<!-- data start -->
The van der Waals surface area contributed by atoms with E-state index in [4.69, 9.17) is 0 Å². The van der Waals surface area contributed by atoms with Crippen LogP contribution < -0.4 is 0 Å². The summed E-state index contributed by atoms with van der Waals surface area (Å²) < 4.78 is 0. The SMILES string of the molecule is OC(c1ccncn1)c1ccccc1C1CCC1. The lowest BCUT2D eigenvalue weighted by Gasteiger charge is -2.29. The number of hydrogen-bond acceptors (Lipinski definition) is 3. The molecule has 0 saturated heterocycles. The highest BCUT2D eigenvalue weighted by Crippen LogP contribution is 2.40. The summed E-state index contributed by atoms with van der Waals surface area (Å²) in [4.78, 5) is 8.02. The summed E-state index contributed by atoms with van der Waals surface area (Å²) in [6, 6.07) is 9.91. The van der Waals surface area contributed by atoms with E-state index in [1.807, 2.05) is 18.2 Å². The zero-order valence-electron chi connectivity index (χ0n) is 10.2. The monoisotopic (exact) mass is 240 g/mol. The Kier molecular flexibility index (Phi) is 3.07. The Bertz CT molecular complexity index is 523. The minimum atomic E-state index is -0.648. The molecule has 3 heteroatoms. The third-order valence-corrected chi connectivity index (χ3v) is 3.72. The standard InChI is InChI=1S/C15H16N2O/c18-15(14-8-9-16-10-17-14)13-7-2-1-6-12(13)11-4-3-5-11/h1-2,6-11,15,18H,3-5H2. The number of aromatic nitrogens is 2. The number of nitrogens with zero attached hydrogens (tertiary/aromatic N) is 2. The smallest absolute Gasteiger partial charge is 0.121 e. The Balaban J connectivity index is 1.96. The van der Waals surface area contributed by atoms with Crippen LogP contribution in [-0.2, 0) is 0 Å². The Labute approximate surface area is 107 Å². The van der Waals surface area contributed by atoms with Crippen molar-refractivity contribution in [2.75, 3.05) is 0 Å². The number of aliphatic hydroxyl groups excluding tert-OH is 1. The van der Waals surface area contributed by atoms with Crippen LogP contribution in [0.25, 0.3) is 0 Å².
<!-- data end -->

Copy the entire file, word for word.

The van der Waals surface area contributed by atoms with E-state index in [4.69, 9.17) is 0 Å². The van der Waals surface area contributed by atoms with Crippen LogP contribution < -0.4 is 0 Å². The summed E-state index contributed by atoms with van der Waals surface area (Å²) < 4.78 is 0. The SMILES string of the molecule is OC(c1ccncn1)c1ccccc1C1CCC1. The lowest BCUT2D eigenvalue weighted by Gasteiger charge is -2.29. The number of hydrogen-bond acceptors (Lipinski definition) is 3. The molecule has 0 saturated heterocycles. The highest BCUT2D eigenvalue weighted by Crippen LogP contribution is 2.40. The summed E-state index contributed by atoms with van der Waals surface area (Å²) in [4.78, 5) is 8.02. The summed E-state index contributed by atoms with van der Waals surface area (Å²) in [6, 6.07) is 9.91. The van der Waals surface area contributed by atoms with E-state index in [1.807, 2.05) is 18.2 Å². The zero-order valence-electron chi connectivity index (χ0n) is 10.2. The monoisotopic (exact) mass is 240 g/mol. The Kier molecular flexibility index (Phi) is 3.07. The Bertz CT molecular complexity index is 523. The minimum atomic E-state index is -0.648. The molecule has 3 heteroatoms. The third-order valence-corrected chi connectivity index (χ3v) is 3.72. The standard InChI is InChI=1S/C15H16N2O/c18-15(14-8-9-16-10-17-14)13-7-2-1-6-12(13)11-4-3-5-11/h1-2,6-11,15,18H,3-5H2. The number of aromatic nitrogens is 2. The number of nitrogens with zero attached hydrogens (tertiary/aromatic N) is 2. The smallest absolute Gasteiger partial charge is 0.121 e. The Balaban J connectivity index is 1.96. The van der Waals surface area contributed by atoms with Crippen LogP contribution in [-0.2, 0) is 0 Å². The Labute approximate surface area is 107 Å². The van der Waals surface area contributed by atoms with Crippen molar-refractivity contribution in [2.75, 3.05) is 0 Å². The number of aliphatic hydroxyl groups excluding tert-OH is 1. The van der Waals surface area contributed by atoms with Crippen LogP contribution in [0.25, 0.3) is 0 Å².